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PROGNOSIS OF NEUROLOGIC ILLNESS FOLLOWING VACCINATION AGAINST SMALLPOX

HENRY G. MILLER, M.D., F.R.C.P.
AMA Arch NeurPsych. 1953;69(6):695-706. doi:10.1001/archneurpsyc.1953.02320300028003.
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THE IMMEDIATE mortality of encephalomyelitis following Jennerian vaccination is usually stated to be in the region of 30 to 50%. The mortality has, however, tended to be lower in recent series. Greenberg and Appelbaum,1 for example, report 46 neurologic illnesses following approximately 5,000,000 vaccinations in New York City in 1947, with 8 deaths, 4 of which were due to coincidental disease, such as tuberculous meningitis or coronary thrombosis. The remaining four deaths were probably encephalitic, though the classic histopathological changes were lacking.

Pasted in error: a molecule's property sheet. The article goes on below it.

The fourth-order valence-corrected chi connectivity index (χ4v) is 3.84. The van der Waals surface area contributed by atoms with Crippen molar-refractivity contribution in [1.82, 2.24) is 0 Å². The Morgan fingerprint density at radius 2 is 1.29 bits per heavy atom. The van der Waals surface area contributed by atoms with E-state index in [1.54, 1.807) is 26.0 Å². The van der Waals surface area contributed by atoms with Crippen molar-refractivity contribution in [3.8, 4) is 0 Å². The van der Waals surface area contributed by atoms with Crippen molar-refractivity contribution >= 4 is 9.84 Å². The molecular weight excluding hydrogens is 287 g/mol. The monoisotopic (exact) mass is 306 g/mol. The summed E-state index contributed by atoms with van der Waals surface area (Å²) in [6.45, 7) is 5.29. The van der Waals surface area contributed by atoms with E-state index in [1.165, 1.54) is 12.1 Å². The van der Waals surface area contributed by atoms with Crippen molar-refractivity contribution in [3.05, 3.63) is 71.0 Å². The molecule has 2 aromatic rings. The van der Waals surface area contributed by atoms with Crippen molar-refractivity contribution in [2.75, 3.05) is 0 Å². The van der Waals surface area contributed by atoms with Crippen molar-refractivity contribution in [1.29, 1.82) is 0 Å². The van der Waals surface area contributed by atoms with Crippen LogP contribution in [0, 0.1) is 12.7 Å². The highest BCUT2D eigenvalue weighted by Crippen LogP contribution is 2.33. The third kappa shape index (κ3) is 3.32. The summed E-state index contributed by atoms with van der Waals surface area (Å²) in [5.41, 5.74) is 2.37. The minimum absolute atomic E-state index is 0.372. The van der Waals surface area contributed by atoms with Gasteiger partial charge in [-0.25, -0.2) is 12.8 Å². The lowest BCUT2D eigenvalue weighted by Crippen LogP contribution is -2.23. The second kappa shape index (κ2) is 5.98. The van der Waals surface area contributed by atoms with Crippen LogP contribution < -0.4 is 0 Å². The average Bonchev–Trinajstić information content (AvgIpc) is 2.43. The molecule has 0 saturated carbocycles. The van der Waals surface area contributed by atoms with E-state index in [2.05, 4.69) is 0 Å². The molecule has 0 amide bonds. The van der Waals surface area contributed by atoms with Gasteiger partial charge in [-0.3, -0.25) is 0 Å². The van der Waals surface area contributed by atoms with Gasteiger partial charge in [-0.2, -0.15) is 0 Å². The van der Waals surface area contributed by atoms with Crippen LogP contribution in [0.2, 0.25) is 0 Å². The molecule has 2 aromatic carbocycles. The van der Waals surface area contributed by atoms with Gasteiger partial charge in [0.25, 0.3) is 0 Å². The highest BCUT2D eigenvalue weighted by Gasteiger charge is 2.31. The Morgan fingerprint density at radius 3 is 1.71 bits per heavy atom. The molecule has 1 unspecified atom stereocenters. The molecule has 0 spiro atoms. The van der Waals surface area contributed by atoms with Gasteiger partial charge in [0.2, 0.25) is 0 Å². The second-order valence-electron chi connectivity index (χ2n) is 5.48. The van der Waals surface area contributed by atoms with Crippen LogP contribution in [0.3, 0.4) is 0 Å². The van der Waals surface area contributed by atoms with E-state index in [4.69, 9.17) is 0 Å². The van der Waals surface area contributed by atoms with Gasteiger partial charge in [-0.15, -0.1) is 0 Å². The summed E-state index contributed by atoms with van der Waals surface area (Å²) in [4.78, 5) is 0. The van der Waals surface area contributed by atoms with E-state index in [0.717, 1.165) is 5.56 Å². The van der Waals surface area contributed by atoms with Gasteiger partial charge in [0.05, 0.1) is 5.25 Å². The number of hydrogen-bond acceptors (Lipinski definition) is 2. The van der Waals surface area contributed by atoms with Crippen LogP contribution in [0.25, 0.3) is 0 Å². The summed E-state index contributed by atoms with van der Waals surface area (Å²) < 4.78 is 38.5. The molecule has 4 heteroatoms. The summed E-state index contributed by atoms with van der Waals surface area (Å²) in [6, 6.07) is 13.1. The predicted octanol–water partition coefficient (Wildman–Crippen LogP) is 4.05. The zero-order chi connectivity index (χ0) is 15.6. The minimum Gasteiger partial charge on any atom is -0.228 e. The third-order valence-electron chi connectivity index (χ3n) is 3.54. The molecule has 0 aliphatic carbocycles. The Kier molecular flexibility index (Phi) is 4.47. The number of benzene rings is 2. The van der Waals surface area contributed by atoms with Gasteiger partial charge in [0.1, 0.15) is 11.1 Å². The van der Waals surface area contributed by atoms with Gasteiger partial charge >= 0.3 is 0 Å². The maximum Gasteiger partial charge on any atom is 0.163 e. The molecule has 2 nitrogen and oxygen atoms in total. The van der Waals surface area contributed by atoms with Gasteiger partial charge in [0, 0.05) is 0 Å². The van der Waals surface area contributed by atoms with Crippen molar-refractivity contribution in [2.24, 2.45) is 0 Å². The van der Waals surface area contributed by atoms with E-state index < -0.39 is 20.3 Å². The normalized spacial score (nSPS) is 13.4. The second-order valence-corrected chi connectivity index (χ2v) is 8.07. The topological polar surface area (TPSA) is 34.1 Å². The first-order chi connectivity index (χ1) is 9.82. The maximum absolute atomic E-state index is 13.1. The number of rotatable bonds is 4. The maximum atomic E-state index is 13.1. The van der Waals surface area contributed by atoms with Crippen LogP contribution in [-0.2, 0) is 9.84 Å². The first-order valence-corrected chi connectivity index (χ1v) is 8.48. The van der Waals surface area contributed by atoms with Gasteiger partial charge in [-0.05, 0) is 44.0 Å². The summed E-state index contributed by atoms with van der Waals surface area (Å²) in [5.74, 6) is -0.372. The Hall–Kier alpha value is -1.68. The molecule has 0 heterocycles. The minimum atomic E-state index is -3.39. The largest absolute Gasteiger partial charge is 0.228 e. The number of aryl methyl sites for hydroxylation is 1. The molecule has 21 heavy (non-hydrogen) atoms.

As regards the remote prognosis, it is commonly stated that recovery from postvaccinal encephalomyelitis is usually remarkably complete and that residual symptoms are exceptional,2 though, in fact, accounts of the subsequent fate of patients recovering from the acute illness are scanty. Most of the standard textbooks indicate a low incidence of sequelae—"complete recovery is the rule"3; "recovery is usually complete"4; "in patients who recover

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